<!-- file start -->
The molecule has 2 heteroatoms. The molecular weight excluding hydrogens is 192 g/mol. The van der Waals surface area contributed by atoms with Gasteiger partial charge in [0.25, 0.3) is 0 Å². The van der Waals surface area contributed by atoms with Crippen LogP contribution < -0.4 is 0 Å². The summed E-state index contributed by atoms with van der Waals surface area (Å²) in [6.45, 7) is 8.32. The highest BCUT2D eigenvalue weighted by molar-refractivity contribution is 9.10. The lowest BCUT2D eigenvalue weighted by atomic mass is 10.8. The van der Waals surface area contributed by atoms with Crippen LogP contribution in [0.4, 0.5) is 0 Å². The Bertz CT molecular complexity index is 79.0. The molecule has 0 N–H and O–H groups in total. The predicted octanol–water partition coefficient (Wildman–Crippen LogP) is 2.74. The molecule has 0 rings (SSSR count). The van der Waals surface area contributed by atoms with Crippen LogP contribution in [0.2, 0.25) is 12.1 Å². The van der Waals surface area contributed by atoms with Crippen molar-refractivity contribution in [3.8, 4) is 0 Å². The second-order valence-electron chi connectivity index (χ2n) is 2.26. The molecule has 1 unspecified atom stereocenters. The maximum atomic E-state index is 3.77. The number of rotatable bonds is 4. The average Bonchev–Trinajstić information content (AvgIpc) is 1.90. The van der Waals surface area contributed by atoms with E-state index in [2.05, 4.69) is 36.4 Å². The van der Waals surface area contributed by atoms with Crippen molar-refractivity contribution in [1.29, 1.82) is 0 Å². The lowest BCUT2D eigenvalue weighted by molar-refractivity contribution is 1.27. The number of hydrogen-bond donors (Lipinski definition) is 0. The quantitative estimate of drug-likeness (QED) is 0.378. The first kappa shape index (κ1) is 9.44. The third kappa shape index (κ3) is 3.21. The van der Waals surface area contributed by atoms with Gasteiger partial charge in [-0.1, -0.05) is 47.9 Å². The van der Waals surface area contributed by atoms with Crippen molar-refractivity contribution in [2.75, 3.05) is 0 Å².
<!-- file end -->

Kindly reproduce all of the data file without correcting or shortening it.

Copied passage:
The molecule has 2 heteroatoms. The molecular weight excluding hydrogens is 192 g/mol. The van der Waals surface area contributed by atoms with Gasteiger partial charge in [0.25, 0.3) is 0 Å². The van der Waals surface area contributed by atoms with Crippen LogP contribution < -0.4 is 0 Å². The summed E-state index contributed by atoms with van der Waals surface area (Å²) in [6.45, 7) is 8.32. The highest BCUT2D eigenvalue weighted by molar-refractivity contribution is 9.10. The lowest BCUT2D eigenvalue weighted by atomic mass is 10.8. The van der Waals surface area contributed by atoms with Crippen LogP contribution in [0.4, 0.5) is 0 Å². The Bertz CT molecular complexity index is 79.0. The molecule has 0 N–H and O–H groups in total. The predicted octanol–water partition coefficient (Wildman–Crippen LogP) is 2.74. The molecule has 0 rings (SSSR count). The van der Waals surface area contributed by atoms with Crippen LogP contribution in [0.2, 0.25) is 12.1 Å². The van der Waals surface area contributed by atoms with Crippen molar-refractivity contribution in [3.8, 4) is 0 Å². The second-order valence-electron chi connectivity index (χ2n) is 2.26. The molecule has 1 unspecified atom stereocenters. The maximum atomic E-state index is 3.77. The number of rotatable bonds is 4. The average Bonchev–Trinajstić information content (AvgIpc) is 1.90. The van der Waals surface area contributed by atoms with E-state index in [2.05, 4.69) is 36.4 Å². The van der Waals surface area contributed by atoms with Crippen molar-refractivity contribution in [1.29, 1.82) is 0 Å². The lowest BCUT2D eigenvalue weighted by molar-refractivity contribution is 1.27. The number of hydrogen-bond donors (Lipinski definition) is 0. The quantitative estimate of drug-likeness (QED) is 0.378. The first kappa shape index (κ1) is 9.44. The third kappa shape index (κ3) is 3.21. The van der Waals surface area contributed by atoms with Gasteiger partial charge in [-0.1, -0.05) is 47.9 Å². The van der Waals surface area contributed by atoms with Crippen molar-refractivity contribution in [2.75, 3.05) is 0 Å².